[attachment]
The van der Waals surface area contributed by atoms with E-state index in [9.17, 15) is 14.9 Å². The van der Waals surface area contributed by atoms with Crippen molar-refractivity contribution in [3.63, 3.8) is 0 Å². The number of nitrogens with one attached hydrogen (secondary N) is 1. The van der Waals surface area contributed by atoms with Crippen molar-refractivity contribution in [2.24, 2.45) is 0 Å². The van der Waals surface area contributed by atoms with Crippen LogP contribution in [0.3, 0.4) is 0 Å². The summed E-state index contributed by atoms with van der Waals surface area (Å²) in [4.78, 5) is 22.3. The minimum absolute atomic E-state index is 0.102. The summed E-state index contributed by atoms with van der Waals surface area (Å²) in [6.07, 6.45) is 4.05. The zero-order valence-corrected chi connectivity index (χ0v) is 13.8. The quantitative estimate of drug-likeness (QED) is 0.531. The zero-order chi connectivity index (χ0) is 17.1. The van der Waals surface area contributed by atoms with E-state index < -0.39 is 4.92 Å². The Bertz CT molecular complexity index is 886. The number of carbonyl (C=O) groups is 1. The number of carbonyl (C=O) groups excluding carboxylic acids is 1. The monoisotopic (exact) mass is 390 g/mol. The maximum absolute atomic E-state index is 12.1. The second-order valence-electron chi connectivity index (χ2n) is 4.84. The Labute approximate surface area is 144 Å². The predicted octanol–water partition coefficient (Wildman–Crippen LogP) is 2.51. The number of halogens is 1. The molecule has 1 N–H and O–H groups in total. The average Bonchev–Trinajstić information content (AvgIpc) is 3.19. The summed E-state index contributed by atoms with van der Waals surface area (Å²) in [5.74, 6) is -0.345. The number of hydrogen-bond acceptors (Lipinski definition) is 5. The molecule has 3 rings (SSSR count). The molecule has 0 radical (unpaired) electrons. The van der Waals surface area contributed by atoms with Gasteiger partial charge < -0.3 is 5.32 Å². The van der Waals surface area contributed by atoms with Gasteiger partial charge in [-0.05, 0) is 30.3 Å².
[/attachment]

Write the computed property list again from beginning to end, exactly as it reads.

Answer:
The van der Waals surface area contributed by atoms with E-state index in [9.17, 15) is 14.9 Å². The van der Waals surface area contributed by atoms with Crippen molar-refractivity contribution in [3.63, 3.8) is 0 Å². The number of nitrogens with one attached hydrogen (secondary N) is 1. The van der Waals surface area contributed by atoms with Crippen molar-refractivity contribution in [2.24, 2.45) is 0 Å². The van der Waals surface area contributed by atoms with Crippen LogP contribution in [0.3, 0.4) is 0 Å². The summed E-state index contributed by atoms with van der Waals surface area (Å²) in [4.78, 5) is 22.3. The minimum absolute atomic E-state index is 0.102. The summed E-state index contributed by atoms with van der Waals surface area (Å²) in [6.07, 6.45) is 4.05. The zero-order valence-corrected chi connectivity index (χ0v) is 13.8. The quantitative estimate of drug-likeness (QED) is 0.531. The zero-order chi connectivity index (χ0) is 17.1. The van der Waals surface area contributed by atoms with E-state index < -0.39 is 4.92 Å². The Bertz CT molecular complexity index is 886. The number of carbonyl (C=O) groups is 1. The number of carbonyl (C=O) groups excluding carboxylic acids is 1. The monoisotopic (exact) mass is 390 g/mol. The maximum absolute atomic E-state index is 12.1. The second-order valence-electron chi connectivity index (χ2n) is 4.84. The Labute approximate surface area is 144 Å². The predicted octanol–water partition coefficient (Wildman–Crippen LogP) is 2.51. The number of halogens is 1. The molecule has 1 N–H and O–H groups in total. The average Bonchev–Trinajstić information content (AvgIpc) is 3.19. The summed E-state index contributed by atoms with van der Waals surface area (Å²) in [5.74, 6) is -0.345. The number of hydrogen-bond acceptors (Lipinski definition) is 5. The molecule has 3 rings (SSSR count). The molecule has 0 radical (unpaired) electrons. The van der Waals surface area contributed by atoms with Gasteiger partial charge < -0.3 is 5.32 Å². The van der Waals surface area contributed by atoms with Gasteiger partial charge in [-0.05, 0) is 30.3 Å².